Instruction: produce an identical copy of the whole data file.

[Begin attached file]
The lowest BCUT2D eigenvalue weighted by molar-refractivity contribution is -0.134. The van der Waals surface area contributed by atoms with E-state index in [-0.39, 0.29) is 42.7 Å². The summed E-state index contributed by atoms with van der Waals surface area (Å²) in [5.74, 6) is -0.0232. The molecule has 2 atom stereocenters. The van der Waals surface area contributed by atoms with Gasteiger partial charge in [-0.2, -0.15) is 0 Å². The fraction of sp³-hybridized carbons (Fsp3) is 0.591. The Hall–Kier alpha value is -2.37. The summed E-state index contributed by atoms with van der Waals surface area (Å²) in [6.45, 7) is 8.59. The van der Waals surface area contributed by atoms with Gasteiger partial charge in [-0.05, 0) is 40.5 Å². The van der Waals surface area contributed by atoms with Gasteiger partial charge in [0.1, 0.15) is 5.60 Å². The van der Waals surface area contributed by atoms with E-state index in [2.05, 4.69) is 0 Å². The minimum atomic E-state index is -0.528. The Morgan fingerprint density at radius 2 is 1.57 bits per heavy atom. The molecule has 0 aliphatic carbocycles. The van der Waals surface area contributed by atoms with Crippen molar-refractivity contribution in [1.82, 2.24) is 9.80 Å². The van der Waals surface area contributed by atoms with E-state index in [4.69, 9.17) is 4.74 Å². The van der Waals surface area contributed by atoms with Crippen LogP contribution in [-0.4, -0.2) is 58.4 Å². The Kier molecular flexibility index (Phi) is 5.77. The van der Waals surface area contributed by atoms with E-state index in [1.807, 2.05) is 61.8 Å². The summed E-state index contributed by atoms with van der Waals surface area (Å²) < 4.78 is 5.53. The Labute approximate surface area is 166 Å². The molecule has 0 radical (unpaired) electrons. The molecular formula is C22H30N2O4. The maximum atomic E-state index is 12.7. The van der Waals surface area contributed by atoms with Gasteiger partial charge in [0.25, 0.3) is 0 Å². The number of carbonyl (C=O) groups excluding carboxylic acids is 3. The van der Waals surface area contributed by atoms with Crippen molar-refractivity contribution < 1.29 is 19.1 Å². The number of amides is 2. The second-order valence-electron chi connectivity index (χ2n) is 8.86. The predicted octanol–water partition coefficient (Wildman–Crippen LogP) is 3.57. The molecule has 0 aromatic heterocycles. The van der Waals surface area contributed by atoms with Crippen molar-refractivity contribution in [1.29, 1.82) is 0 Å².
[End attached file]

The lowest BCUT2D eigenvalue weighted by molar-refractivity contribution is -0.134. The van der Waals surface area contributed by atoms with E-state index in [-0.39, 0.29) is 42.7 Å². The summed E-state index contributed by atoms with van der Waals surface area (Å²) in [5.74, 6) is -0.0232. The molecule has 2 atom stereocenters. The van der Waals surface area contributed by atoms with Gasteiger partial charge in [-0.2, -0.15) is 0 Å². The fraction of sp³-hybridized carbons (Fsp3) is 0.591. The Hall–Kier alpha value is -2.37. The summed E-state index contributed by atoms with van der Waals surface area (Å²) in [6.45, 7) is 8.59. The van der Waals surface area contributed by atoms with Gasteiger partial charge in [-0.05, 0) is 40.5 Å². The van der Waals surface area contributed by atoms with Gasteiger partial charge in [0.1, 0.15) is 5.60 Å². The van der Waals surface area contributed by atoms with E-state index in [2.05, 4.69) is 0 Å². The minimum atomic E-state index is -0.528. The Morgan fingerprint density at radius 2 is 1.57 bits per heavy atom. The molecule has 0 aliphatic carbocycles. The van der Waals surface area contributed by atoms with Crippen molar-refractivity contribution in [1.82, 2.24) is 9.80 Å². The van der Waals surface area contributed by atoms with E-state index in [4.69, 9.17) is 4.74 Å². The van der Waals surface area contributed by atoms with Crippen LogP contribution in [-0.4, -0.2) is 58.4 Å². The Kier molecular flexibility index (Phi) is 5.77. The van der Waals surface area contributed by atoms with E-state index in [1.807, 2.05) is 61.8 Å². The summed E-state index contributed by atoms with van der Waals surface area (Å²) < 4.78 is 5.53. The Labute approximate surface area is 166 Å². The molecule has 0 radical (unpaired) electrons. The molecular formula is C22H30N2O4. The maximum atomic E-state index is 12.7. The van der Waals surface area contributed by atoms with Gasteiger partial charge in [0.25, 0.3) is 0 Å². The number of carbonyl (C=O) groups excluding carboxylic acids is 3. The van der Waals surface area contributed by atoms with Crippen molar-refractivity contribution < 1.29 is 19.1 Å². The number of amides is 2. The second-order valence-electron chi connectivity index (χ2n) is 8.86. The predicted octanol–water partition coefficient (Wildman–Crippen LogP) is 3.57. The molecule has 0 aromatic heterocycles. The van der Waals surface area contributed by atoms with Crippen molar-refractivity contribution in [1.29, 1.82) is 0 Å².